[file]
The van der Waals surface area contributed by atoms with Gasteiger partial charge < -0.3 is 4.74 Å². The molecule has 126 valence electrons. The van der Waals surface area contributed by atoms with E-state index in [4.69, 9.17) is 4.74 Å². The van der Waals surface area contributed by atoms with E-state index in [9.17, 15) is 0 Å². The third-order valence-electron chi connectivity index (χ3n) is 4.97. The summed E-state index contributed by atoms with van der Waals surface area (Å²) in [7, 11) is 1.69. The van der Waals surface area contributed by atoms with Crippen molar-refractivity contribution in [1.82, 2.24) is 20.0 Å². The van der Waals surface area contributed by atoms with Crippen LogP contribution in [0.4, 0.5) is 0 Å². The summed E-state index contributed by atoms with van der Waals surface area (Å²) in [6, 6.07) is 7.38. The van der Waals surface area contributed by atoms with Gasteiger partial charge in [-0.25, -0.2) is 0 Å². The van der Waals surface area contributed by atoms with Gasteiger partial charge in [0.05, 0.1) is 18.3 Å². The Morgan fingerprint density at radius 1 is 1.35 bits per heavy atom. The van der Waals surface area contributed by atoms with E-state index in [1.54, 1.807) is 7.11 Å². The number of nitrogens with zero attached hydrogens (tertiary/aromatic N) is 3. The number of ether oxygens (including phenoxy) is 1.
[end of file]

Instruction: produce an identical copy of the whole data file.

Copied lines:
The van der Waals surface area contributed by atoms with Gasteiger partial charge < -0.3 is 4.74 Å². The molecule has 126 valence electrons. The van der Waals surface area contributed by atoms with E-state index in [4.69, 9.17) is 4.74 Å². The van der Waals surface area contributed by atoms with E-state index in [9.17, 15) is 0 Å². The third-order valence-electron chi connectivity index (χ3n) is 4.97. The summed E-state index contributed by atoms with van der Waals surface area (Å²) in [7, 11) is 1.69. The van der Waals surface area contributed by atoms with Crippen molar-refractivity contribution in [1.82, 2.24) is 20.0 Å². The van der Waals surface area contributed by atoms with Crippen LogP contribution in [0.4, 0.5) is 0 Å². The summed E-state index contributed by atoms with van der Waals surface area (Å²) in [6, 6.07) is 7.38. The van der Waals surface area contributed by atoms with Gasteiger partial charge in [-0.25, -0.2) is 0 Å². The van der Waals surface area contributed by atoms with Gasteiger partial charge in [0.05, 0.1) is 18.3 Å². The Morgan fingerprint density at radius 1 is 1.35 bits per heavy atom. The van der Waals surface area contributed by atoms with E-state index in [1.54, 1.807) is 7.11 Å². The number of nitrogens with zero attached hydrogens (tertiary/aromatic N) is 3. The number of ether oxygens (including phenoxy) is 1.